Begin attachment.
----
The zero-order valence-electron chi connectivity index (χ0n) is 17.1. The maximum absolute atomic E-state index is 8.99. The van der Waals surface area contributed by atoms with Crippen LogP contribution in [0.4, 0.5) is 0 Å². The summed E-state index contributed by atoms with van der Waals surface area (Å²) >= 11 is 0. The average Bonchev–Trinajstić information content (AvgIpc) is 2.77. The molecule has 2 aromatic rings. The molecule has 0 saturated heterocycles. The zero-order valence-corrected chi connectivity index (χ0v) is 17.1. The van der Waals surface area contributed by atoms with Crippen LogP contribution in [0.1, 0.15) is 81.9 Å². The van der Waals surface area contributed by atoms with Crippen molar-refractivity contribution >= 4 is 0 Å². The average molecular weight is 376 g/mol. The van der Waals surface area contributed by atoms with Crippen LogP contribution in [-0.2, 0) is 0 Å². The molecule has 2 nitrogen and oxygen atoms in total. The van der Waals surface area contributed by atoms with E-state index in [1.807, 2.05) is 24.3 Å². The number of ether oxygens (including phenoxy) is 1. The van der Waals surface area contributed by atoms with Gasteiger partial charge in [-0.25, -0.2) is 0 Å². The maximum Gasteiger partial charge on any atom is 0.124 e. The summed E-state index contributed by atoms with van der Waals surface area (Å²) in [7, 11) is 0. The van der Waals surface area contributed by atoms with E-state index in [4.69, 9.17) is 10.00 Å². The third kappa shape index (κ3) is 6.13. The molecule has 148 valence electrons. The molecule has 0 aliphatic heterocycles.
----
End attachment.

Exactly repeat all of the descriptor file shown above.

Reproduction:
The zero-order valence-electron chi connectivity index (χ0n) is 17.1. The maximum absolute atomic E-state index is 8.99. The van der Waals surface area contributed by atoms with Crippen LogP contribution in [0.4, 0.5) is 0 Å². The summed E-state index contributed by atoms with van der Waals surface area (Å²) >= 11 is 0. The average Bonchev–Trinajstić information content (AvgIpc) is 2.77. The molecule has 2 aromatic rings. The molecule has 0 saturated heterocycles. The zero-order valence-corrected chi connectivity index (χ0v) is 17.1. The van der Waals surface area contributed by atoms with Crippen LogP contribution in [0.1, 0.15) is 81.9 Å². The van der Waals surface area contributed by atoms with Crippen molar-refractivity contribution >= 4 is 0 Å². The average molecular weight is 376 g/mol. The van der Waals surface area contributed by atoms with Crippen LogP contribution in [-0.2, 0) is 0 Å². The molecule has 2 nitrogen and oxygen atoms in total. The van der Waals surface area contributed by atoms with E-state index in [1.807, 2.05) is 24.3 Å². The number of ether oxygens (including phenoxy) is 1. The van der Waals surface area contributed by atoms with Gasteiger partial charge in [-0.25, -0.2) is 0 Å². The maximum Gasteiger partial charge on any atom is 0.124 e. The summed E-state index contributed by atoms with van der Waals surface area (Å²) in [7, 11) is 0. The van der Waals surface area contributed by atoms with E-state index in [4.69, 9.17) is 10.00 Å². The third kappa shape index (κ3) is 6.13. The molecule has 148 valence electrons. The molecule has 0 aliphatic heterocycles.